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Understanding Query Ambiguity. Jaime Teevan, Susan Dumais, Dan Liebling Microsoft Research. “grand copthorne waterfront”. “ singapore ”. How Do the Two Queries Differ?. grand copthorne waterfront v. singapore Knowing query ambiguity allow us to:

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Understanding Query Ambiguity

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Understanding Query Ambiguity

Jaime Teevan, Susan Dumais, Dan Liebling

Microsoft Research


“grand copthorne waterfront”


“singapore”


How Do the Two Queries Differ?

  • grand copthorne waterfront v. singapore

  • Knowing query ambiguity allow us to:

    • Personalize or diversify when appropriate

    • Suggest more specific queries

    • Help people understand diverse result sets


Understanding Ambiguity

  • Look at measures of query ambiguity

    • Explicit

    • Implicit

  • Explore challenges with the measures

    • Do implicit predict explicit?

    • Other factors that impact observed variation?

  • Build a model to predict ambiguity

    • Using just the query string, or also the result set

    • Using query history, or not


Related Work

  • Predicting how a query will perform

    • Clarity [Cronen-Townsend et al. 2002]

    • Jensen-Shannon divergence [Carmel et al. 2006]

    • Weighted information gain [Zhou & Croft 2007]

    • Performance for individual versus aggregate

  • Exploring query ambiguity

    • Many factors affect relevance [Fidel & Crandall 1997]

    • Click entropy [Dou et al. 2007]

    • Explicit and implicit data, build predictive models


Measuring Ambiguity

  • Inter-rater reliability (Fleiss’ kappa)

    • Observed agreement (Pa) exceeds expected (Pe)

    • κ = (Pa-Pe) / (1-Pe)

  • Relevance entropy

    • Variability in probability result is relevant (Pr)

    • S = -Σ Pr log Pr

  • Potential for personalization

    • Ideal group ranking differs from ideal personal

    • P4P = 1 - nDCGgroup


Collecting Explicit Relevance Data

  • Variation in explicit relevance judgments

    • Highly relevant, relevant, or irrelevant

    • Personal relevance (versus generic relevance)

  • 12 unique queries, 128 users

    • Challenge: Need different people, same query

    • Solution: Given query list, choose most interesting

  • 292 query result sets evaluated

    • 4 to 81 evaluators per query


Collecting Implicit Relevance Data

  • Variation in clicks

    • Proxy (click = relevant, not clicked = irrelevant)

    • Other implicit measures possible

    • Disadvantage: Can mean lots of things, biased

    • Advantage: Real tasks, real situations, lots of data

  • 44k unique queries issued by 1.5M users

    • Minimum 10 users/query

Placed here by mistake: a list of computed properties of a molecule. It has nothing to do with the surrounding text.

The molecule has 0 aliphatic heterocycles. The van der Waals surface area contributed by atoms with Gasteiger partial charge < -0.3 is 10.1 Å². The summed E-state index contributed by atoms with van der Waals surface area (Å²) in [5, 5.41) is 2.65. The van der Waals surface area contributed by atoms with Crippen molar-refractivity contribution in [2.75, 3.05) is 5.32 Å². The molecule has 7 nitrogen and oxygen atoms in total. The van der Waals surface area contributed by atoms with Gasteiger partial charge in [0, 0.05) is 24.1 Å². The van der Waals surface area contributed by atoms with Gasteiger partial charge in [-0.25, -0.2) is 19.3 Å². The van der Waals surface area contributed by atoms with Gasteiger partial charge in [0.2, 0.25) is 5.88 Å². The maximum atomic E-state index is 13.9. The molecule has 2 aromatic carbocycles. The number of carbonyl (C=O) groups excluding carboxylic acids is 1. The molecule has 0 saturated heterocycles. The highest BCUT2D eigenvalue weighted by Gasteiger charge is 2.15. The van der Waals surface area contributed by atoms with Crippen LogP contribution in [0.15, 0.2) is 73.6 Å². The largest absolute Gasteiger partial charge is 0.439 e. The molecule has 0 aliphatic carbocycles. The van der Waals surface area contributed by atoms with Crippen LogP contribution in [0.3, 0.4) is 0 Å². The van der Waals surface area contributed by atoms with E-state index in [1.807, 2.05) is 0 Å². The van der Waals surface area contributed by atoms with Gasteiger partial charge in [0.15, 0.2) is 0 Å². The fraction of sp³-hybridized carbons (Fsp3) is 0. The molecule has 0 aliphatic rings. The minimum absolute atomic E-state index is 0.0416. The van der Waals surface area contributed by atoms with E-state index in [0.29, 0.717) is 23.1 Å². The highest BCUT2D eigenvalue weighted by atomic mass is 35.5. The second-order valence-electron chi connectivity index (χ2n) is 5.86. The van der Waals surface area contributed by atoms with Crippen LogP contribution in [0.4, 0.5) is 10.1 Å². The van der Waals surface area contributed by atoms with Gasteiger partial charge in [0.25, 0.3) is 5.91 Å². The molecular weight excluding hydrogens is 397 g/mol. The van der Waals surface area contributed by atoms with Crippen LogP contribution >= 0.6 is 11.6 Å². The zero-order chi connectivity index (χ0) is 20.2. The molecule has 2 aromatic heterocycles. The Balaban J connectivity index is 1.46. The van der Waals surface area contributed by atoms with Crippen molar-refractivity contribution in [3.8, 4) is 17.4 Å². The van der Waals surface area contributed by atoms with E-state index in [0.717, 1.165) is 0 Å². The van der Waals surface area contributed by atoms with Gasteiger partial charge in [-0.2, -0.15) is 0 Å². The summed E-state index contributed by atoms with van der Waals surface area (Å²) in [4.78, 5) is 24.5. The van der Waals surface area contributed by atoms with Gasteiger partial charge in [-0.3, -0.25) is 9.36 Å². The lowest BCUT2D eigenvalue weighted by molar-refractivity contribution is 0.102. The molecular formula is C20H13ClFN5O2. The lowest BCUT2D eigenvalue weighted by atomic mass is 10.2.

• 2.5 million result sets “evaluated”


How Good are Implicit Measures?

  • Explicit data is expensive

  • Implicit good substitute?

  • Compared queries with

    • Explicit judgments and

    • Implicit judgments

  • Significantly correlated:

    • Correlation coefficient = 0.77 (p<.01)


Which Has Lower Click Entropy?

  • www.usajobs.gov v. federal government jobs

  • find phone number v. msn live search

  • singapore pools v. singaporepools.com

Results change

Click entropy = 1.5

Click entropy = 2.0

Result entropy = 5.7

Result entropy = 10.7


Which Has Lower Click Entropy?

  • www.usajobs.gov v. federal government jobs

  • find phone number v. msn live search

  • singapore pools v. singaporepools.com

  • tiffany v. tiffany’s

  • nytimes v. connecticut newspapers

Results change

Result quality varies

Click entropy = 2.5

Click entropy = 1.0

Click position = 2.6

Click position = 1.6


Which Has Lower Click Entropy?

  • www.usajobs.gov v. federal government jobs

  • find phone number v. msn live search

  • singapore pools v. singaporepools.com

  • tiffany v. tiffany’s

  • nytimes v. connecticut newspapers

  • campbells soup recipesv. vegetable soup recipe

  • soccer rules v. hockey equipment

Results change

Result quality varies

Task affects # of clicks

Click entropy = 1.7

Click entropy = 2.2

Click /user = 1.1

Clicks/user = 2.1


Challenges with Using Click Data

  • Results change at different rates

  • Result quality varies

  • Task affects the number of clicks

  • We don’t know click data for unseen queries

  • Can we predict query ambiguity?


Predicting Ambiguity


Predicting Ambiguity


Prediction Quality

  • All features = good prediction

    • 81% accuracy (↑ 220%)

  • Just query features promising

    • 40% accuracy (↑ 57%)

  • No boost adding result or history

Yes

3+

=1

No

<3

2+


Summarizing Ambiguity

  • Looked at measures of query ambiguity

    • Implicit measures approximate explicit

    • Confounds: result entropy, result quality, task

  • Built a model to predict ambiguity

  • These results can help search engines

    • Personalize when appropriate

    • Suggest more specific queries

    • Help people understand diverse result sets

  • Looking forward: What about the individual?


Questions?

Thank you


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